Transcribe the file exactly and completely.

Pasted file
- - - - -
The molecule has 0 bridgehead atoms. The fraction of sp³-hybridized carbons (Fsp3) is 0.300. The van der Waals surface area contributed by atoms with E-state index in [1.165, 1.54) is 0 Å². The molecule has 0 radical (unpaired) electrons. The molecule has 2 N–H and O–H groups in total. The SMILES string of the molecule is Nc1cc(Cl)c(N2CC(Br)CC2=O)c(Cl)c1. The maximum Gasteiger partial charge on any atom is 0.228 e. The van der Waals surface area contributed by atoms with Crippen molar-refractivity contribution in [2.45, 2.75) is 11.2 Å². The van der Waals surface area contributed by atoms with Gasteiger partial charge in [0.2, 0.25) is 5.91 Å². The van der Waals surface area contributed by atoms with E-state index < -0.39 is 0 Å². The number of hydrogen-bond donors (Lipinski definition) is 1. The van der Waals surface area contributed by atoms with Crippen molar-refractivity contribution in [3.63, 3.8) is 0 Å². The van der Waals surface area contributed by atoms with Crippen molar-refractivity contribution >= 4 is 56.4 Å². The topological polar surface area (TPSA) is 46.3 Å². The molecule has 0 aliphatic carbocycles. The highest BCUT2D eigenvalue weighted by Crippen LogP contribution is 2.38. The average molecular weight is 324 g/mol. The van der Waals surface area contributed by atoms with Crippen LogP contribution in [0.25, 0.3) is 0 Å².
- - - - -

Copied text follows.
The molecule has 0 bridgehead atoms. The fraction of sp³-hybridized carbons (Fsp3) is 0.300. The van der Waals surface area contributed by atoms with E-state index in [1.165, 1.54) is 0 Å². The molecule has 0 radical (unpaired) electrons. The molecule has 2 N–H and O–H groups in total. The SMILES string of the molecule is Nc1cc(Cl)c(N2CC(Br)CC2=O)c(Cl)c1. The maximum Gasteiger partial charge on any atom is 0.228 e. The van der Waals surface area contributed by atoms with Crippen molar-refractivity contribution in [2.45, 2.75) is 11.2 Å². The van der Waals surface area contributed by atoms with Gasteiger partial charge in [0.2, 0.25) is 5.91 Å². The van der Waals surface area contributed by atoms with E-state index < -0.39 is 0 Å². The number of hydrogen-bond donors (Lipinski definition) is 1. The van der Waals surface area contributed by atoms with Crippen molar-refractivity contribution in [3.63, 3.8) is 0 Å². The van der Waals surface area contributed by atoms with Crippen molar-refractivity contribution >= 4 is 56.4 Å². The topological polar surface area (TPSA) is 46.3 Å². The molecule has 0 aliphatic carbocycles. The highest BCUT2D eigenvalue weighted by Crippen LogP contribution is 2.38. The average molecular weight is 324 g/mol. The van der Waals surface area contributed by atoms with Crippen LogP contribution in [0.25, 0.3) is 0 Å².